Quickly through transition, I was out on the road, heading out of town. The support was great, from locals and visitors. I got a big cheer every time from Franky, Seán and Mick – tops off, skin sizzling pink in the sun, green shirts around their wastes and lots of “Come on the Deise! Come on Power!”
The first climb was fine and I felt comfortable while continuing to push. The descent was invigorating – never had I raced so fast on a bike. We turned around over the bridges onto lap two. My left calf was threatening to cramp a little on the climb, but it held together and I was back into transition in 1h11m.
My legs didn’t turn to jelly of the bike, so I felt immediately very strong on the run and planned to run under 3:25 pace to hopefully close the gap to Peter and Neill. I ran like Pacman – gobbling up GBR runners by the dozen. It felt great to be passing person after person. I told myself it’s only 5km, 2 laps, so it’ll be over real soon, so push as hard as you can.
I was hoping to catch sight of a green Irish kit up ahead, as then the chase would be on to catch Peter or Neill. The crowds were lining the whole route on the narrow twisty streets of Pontevedra – this cauldron of noise was a great support too. I was loving every step – yes it was hard and yes I was tired, but on the other hand it was such a pleasure to be running around a beautiful city, with so many people cheering you and taking part in such a friendly event.
I pushed and pushed along the river, entered the stadium and had 200m of the track to run. Franky and the boys were still shouting wildly – I was smiling as I entered the blue finishing shoot and ran down past the stand to finish line. YES!! I’d done it – not won the race or medalled, but done my best, had a ball doing it and felt great to be alive.
Everyone was on a high – we’d won two medals, Cillian Heery 3rd and Lan O’Connor 2nd in the sprint races. We mingled together afterwards, everyone smiling and happy. Such a good buzz – wish I could bottle it. We met an unassuming girl on the grandstand, who’d coolly mentioned that she’d won the race. We said which age group, she said “oh, the whole thing.” Aby Bagshaw was her name – such an unassuming girl, quietly enjoying her success. Her secret? Her painted nails – Union Jacks on each one – she said every time she looked down at the handlebars on the bike, her nails reminded her why she was doing this. Maybe I should try that next time?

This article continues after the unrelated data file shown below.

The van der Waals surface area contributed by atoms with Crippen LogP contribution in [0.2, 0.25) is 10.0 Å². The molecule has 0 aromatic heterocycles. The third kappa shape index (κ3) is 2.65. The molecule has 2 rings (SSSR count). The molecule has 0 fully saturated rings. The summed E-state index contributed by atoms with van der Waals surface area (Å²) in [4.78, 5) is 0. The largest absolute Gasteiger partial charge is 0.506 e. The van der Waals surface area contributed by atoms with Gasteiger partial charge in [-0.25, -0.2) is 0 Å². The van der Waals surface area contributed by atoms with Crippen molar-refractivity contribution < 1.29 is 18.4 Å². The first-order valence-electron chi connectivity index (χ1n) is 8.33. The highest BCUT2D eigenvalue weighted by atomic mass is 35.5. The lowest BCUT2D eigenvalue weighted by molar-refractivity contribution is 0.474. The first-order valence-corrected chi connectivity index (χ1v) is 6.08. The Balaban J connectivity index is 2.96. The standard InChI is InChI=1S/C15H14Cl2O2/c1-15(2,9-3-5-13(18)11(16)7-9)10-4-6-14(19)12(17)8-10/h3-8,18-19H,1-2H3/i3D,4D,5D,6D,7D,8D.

That night, the closing ceremony was held in a huge outdoor arena, where they presented medals to hundreds of winners in all age groups (up to 85 year olds) and then we were treated to an amazing show by Orquesta Panorama. These guys were a tour de force – kind of like a Spanish Cirque du Soleil with a bit of X Factor thrown in. They could sing everything from Pink to Celia Cruz, dance like Beyoncé and do acrobatics like a circus. What a way to finish – the city organisers did a great job, by opening the event to the public, so over 5,000 people were there to celebrate with the athletes.
- 5 Overall – super venue, supporters, weather and after party
- 5 Run course – run through old streets was memorable and a great test
- 4 Bike course – good closed roads, hill sorts out good climbers/descenders, not technical
- 4 Organisation (registration, after party, goodies) – easy registration, great closing party, no finishers medals but nice base layer top
- 5 Spectators – run was perfect for crowds to watch, bike also good, finish in stadium was nice.
- 5 Holiday/Travel – easy to fly there; hotels, food & car hire cheap
- 5 Value – Galicia is cheaper than other major tourist areas. Right time of year as more expensive in July/August.
- What could be improved: finishers medals for everyone; exact course measurements of 10k and 40k